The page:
Meet Our Member - Army Engineer Stuart Douglas
"As a member of the Royal Engineers, I recently completed my professional engineering training at The Royal School of Military Engineering’s (RSME) Professional Engineering Wing (PEW), based in Chatham, Kent.
Part of this training entailed completing an MSc in Military Construction Engineering (Electrical and Mechanical) and achieving the title of Professionally Qualified Engineer (PQE); the military equivalent of Chartered Engineer (CEng). I’ve also applied for this ‘industry equivalent’, and am currently awaiting the result of my application from the IET.
Having joined the Army after completing a bachelor’s degree in biological sciences, my non-traditional route into engineering was supported by the PEW, which provided the necessary extra training I needed. And I’m not a ‘one off’ – the PEW has also trained engineers who’ve come from backgrounds as varied as sports and exercise science through to leadership and management.
If I’d planned my career I probably would have done things differently. I picked a subject at university that I found interesting at school rather than through any long-term plan and in hindsight I should have done something different.
Having played too much rugby at university, I toyed with the idea of making a career out of it after graduation, but then I got real, and began to think seriously about the Army. I knew that I wanted to travel abroad and be involved in constructing things, and that’s why I joined the Royal Engineers.
Because I didn’t have an engineering degree I’d always ruled out going through the professional stream though. However, I heard of others from different backgrounds achieving places on the course so I started to wonder if it could also be a possibility for me. It’s been very demanding time-wise and academically, but I knew if given the chance, I would work hard to complete the training.
For my industry placement I worked as a consultant for Gatwick Airport’s Project Delivery Department. This looks after the airport’s development plans for the next five to 10 years, covering everything from airfield programmes through to projects involving terminals and car parks.
During my stint with this division, I was involved in a programme to upgrade the airport’s x-ray machines and luggage haul system. The budget was around £140 million and I spent the year working on the electrical/mechanical plan, which included the lighting, power distribution, heating, ventilation and air conditioning systems. I was involved in everything from design and contracting through to inspection. Once you’re embedded in there you can see that it’s one of Gatwick’s key infrastructures; it’s all about getting people through the airport and onto the plane securely and safely.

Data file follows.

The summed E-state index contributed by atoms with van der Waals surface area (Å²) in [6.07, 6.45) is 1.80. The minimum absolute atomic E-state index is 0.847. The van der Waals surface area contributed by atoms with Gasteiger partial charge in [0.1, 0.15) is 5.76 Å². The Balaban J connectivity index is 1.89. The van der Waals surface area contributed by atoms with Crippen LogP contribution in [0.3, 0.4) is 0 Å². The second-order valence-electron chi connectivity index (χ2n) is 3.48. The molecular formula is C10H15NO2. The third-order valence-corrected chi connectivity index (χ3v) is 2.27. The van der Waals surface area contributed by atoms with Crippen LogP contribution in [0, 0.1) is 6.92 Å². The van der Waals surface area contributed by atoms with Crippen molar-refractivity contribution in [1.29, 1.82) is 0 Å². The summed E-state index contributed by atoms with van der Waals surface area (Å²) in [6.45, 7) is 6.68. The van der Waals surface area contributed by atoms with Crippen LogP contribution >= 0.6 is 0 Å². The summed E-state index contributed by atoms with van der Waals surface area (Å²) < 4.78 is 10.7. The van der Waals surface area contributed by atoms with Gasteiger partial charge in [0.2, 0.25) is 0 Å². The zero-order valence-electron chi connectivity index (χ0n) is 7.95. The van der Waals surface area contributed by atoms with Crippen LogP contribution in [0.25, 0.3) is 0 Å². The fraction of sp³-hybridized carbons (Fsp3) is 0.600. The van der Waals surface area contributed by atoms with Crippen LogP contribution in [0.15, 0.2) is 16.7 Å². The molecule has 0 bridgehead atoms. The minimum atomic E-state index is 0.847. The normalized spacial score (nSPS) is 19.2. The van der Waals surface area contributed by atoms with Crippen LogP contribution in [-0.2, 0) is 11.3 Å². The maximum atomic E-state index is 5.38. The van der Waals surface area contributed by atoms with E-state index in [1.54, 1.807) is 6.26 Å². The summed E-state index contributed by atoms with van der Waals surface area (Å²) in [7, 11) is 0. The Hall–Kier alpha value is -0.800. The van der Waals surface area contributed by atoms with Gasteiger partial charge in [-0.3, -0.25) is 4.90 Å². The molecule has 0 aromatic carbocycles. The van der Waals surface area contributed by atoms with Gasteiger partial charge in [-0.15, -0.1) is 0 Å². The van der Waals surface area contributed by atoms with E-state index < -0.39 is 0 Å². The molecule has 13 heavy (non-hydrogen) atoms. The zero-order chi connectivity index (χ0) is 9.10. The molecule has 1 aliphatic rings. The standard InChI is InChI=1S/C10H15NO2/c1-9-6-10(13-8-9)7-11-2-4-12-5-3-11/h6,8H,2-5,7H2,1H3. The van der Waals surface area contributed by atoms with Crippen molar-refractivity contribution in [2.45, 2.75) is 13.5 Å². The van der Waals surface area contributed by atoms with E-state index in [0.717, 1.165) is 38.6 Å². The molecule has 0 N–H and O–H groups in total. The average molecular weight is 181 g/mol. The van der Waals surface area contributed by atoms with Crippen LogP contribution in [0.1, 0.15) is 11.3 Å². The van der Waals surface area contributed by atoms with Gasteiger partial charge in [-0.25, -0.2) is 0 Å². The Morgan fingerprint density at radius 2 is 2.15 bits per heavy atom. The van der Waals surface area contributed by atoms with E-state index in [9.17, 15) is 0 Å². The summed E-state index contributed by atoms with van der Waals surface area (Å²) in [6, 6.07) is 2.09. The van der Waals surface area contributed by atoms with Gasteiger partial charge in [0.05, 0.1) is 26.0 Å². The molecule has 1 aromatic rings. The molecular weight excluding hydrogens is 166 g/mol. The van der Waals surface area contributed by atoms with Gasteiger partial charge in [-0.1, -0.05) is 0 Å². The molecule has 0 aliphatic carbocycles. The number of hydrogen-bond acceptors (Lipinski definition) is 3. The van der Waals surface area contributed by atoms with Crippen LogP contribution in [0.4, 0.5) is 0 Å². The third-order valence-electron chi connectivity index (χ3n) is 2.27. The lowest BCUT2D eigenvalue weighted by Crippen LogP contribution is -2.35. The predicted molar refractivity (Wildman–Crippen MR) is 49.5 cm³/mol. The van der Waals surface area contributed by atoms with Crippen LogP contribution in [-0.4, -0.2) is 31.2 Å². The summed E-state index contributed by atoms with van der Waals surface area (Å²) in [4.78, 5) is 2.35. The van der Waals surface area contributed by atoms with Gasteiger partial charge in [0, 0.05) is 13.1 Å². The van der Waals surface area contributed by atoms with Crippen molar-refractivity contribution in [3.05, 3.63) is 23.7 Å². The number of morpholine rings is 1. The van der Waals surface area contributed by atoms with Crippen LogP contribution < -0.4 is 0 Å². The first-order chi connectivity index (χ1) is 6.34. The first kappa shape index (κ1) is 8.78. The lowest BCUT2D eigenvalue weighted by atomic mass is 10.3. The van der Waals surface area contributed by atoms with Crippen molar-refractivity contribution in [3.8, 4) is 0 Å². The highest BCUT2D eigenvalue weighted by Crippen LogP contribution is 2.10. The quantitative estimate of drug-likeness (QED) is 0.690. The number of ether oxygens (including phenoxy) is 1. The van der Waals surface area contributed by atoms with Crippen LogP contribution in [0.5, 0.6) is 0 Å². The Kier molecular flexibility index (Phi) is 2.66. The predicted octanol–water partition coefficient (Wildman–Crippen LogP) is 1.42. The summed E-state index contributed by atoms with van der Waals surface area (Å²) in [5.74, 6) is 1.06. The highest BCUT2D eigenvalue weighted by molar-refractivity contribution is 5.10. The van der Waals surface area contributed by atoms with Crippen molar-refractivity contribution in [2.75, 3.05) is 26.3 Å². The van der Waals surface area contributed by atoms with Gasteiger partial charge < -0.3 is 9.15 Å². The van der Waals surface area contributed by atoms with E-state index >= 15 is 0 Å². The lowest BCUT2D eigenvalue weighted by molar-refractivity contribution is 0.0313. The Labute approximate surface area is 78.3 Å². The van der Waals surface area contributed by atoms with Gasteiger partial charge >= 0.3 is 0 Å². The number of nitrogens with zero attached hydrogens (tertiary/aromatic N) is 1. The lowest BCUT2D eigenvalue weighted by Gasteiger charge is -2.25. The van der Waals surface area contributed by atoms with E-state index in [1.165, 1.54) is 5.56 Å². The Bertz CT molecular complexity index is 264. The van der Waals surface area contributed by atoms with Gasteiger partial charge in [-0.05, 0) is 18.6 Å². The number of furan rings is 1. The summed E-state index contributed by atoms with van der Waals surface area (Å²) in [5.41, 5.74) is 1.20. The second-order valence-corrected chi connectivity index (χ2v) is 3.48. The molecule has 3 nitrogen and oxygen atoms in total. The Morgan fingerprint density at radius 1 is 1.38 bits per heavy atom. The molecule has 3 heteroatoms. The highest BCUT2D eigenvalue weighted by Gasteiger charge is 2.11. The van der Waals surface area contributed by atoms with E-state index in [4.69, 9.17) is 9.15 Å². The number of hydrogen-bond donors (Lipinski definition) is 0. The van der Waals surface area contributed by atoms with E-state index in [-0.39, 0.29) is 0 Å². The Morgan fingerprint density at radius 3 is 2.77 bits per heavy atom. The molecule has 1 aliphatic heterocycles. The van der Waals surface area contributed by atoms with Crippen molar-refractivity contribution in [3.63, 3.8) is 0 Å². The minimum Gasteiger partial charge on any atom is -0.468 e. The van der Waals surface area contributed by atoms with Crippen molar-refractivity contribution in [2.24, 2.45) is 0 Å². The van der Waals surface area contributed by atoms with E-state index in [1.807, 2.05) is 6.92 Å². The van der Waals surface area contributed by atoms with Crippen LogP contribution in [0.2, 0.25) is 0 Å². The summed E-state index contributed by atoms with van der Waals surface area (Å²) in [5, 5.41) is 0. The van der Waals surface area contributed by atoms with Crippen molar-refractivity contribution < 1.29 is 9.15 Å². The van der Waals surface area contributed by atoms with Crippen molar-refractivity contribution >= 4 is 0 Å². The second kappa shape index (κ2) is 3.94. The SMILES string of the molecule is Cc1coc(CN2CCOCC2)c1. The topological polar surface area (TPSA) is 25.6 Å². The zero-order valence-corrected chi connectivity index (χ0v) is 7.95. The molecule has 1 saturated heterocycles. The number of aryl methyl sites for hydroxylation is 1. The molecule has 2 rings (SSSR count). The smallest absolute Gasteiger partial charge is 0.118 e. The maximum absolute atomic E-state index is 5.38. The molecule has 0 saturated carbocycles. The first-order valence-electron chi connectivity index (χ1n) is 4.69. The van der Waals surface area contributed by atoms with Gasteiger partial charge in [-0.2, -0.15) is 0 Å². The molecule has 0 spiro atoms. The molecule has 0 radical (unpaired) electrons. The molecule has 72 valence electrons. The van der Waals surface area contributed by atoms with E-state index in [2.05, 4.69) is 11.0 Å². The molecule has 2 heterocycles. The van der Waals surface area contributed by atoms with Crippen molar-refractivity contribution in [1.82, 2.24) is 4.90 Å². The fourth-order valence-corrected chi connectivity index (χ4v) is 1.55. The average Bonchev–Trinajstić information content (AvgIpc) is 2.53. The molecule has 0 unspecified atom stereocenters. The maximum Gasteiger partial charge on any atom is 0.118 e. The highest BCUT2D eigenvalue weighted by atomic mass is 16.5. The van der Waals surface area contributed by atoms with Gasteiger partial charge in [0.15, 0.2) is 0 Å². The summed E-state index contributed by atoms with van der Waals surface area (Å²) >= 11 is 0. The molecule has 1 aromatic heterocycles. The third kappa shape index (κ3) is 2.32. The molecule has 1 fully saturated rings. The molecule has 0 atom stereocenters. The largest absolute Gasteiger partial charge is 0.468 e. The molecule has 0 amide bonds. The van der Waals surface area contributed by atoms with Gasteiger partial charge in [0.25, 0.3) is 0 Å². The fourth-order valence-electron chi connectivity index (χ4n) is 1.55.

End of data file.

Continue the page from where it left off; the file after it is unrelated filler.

Once I’d gained my spot on the MSc course, I had to choose which professional organisation to join in regards to my professional development and registration. Before starting the course I did some investigation into each of the professional engineering institutions and the IET’s broadness appealed to me; the fact that it encompasses a number of disciplines, it's not just mechanical building services. The MSc we do as part of our training covered both electrical and mechanical, and that seemed to fit well with the IET’s history.
I’ve taken advantage of many membership benefits, including attending Local Network events and reading IET publications such as Partner News and E&T, reading these on my train journey to and from Gatwick!
I also really enjoy IET.tv – I got a much clearer idea of what to expect at my chartership interview by watching a short video online.
There are a lot of great talks around chartership and CPD but these are usually at centralised events in IET London: Savoy Place. I live out in Crawley, and with two young kids they’re really difficult to get to, so IET.tv is great for accessibility. These videos are also great to watch on the train commute too.
It doesn’t happen often, but I do like to attend some of the local events – there’s a wide variety of events on everything from satellite control systems through to train network systems. These are topics I find really interesting, but they might not always support my CPD towards CEng. Therefore, having access to so many more of the talks from around the world is really great for all engineers working on professional development.
I really support the idea of more Local Networks even just popping a camera up at the back of their hall and pressing record for each event!"
If you're an IET member and it has benefited you in your career then we would love to hear from you.
Simply contact Carl Resch with a brief explanation of how the IET has helped you in your career.